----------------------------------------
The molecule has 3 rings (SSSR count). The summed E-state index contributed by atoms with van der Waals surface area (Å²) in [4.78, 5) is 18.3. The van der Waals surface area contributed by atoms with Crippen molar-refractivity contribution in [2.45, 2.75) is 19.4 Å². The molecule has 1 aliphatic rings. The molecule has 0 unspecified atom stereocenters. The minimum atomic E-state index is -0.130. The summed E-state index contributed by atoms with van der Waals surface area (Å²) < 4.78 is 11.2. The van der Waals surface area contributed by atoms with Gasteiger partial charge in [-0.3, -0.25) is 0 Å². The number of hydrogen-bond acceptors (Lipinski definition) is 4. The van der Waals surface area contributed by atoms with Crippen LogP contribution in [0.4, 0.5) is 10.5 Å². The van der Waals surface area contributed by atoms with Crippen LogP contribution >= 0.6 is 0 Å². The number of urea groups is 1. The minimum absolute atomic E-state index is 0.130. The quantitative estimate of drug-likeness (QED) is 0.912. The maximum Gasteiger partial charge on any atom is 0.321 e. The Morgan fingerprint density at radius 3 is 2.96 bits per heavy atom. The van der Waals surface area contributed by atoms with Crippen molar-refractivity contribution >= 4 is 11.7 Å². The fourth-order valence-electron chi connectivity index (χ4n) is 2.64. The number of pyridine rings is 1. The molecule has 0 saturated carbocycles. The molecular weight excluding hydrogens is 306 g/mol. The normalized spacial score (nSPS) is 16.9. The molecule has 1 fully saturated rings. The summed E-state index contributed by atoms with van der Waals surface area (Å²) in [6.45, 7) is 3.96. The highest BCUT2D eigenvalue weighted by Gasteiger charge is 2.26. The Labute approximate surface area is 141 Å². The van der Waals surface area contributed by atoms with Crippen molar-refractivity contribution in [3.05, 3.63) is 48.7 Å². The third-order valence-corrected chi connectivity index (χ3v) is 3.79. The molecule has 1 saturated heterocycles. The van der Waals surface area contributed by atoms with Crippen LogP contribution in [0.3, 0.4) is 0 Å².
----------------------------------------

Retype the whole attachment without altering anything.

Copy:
The molecule has 3 rings (SSSR count). The summed E-state index contributed by atoms with van der Waals surface area (Å²) in [4.78, 5) is 18.3. The van der Waals surface area contributed by atoms with Crippen molar-refractivity contribution in [2.45, 2.75) is 19.4 Å². The molecule has 1 aliphatic rings. The molecule has 0 unspecified atom stereocenters. The minimum atomic E-state index is -0.130. The summed E-state index contributed by atoms with van der Waals surface area (Å²) < 4.78 is 11.2. The van der Waals surface area contributed by atoms with Gasteiger partial charge in [-0.3, -0.25) is 0 Å². The number of hydrogen-bond acceptors (Lipinski definition) is 4. The van der Waals surface area contributed by atoms with Crippen LogP contribution in [0.4, 0.5) is 10.5 Å². The van der Waals surface area contributed by atoms with Crippen LogP contribution >= 0.6 is 0 Å². The number of urea groups is 1. The minimum absolute atomic E-state index is 0.130. The quantitative estimate of drug-likeness (QED) is 0.912. The maximum Gasteiger partial charge on any atom is 0.321 e. The Morgan fingerprint density at radius 3 is 2.96 bits per heavy atom. The van der Waals surface area contributed by atoms with Crippen molar-refractivity contribution >= 4 is 11.7 Å². The fourth-order valence-electron chi connectivity index (χ4n) is 2.64. The number of pyridine rings is 1. The molecule has 0 saturated carbocycles. The molecular weight excluding hydrogens is 306 g/mol. The normalized spacial score (nSPS) is 16.9. The molecule has 1 fully saturated rings. The summed E-state index contributed by atoms with van der Waals surface area (Å²) in [6.45, 7) is 3.96. The highest BCUT2D eigenvalue weighted by Gasteiger charge is 2.26. The Labute approximate surface area is 141 Å². The van der Waals surface area contributed by atoms with Crippen molar-refractivity contribution in [3.05, 3.63) is 48.7 Å². The third-order valence-corrected chi connectivity index (χ3v) is 3.79. The molecule has 1 saturated heterocycles. The van der Waals surface area contributed by atoms with Crippen LogP contribution in [0.3, 0.4) is 0 Å².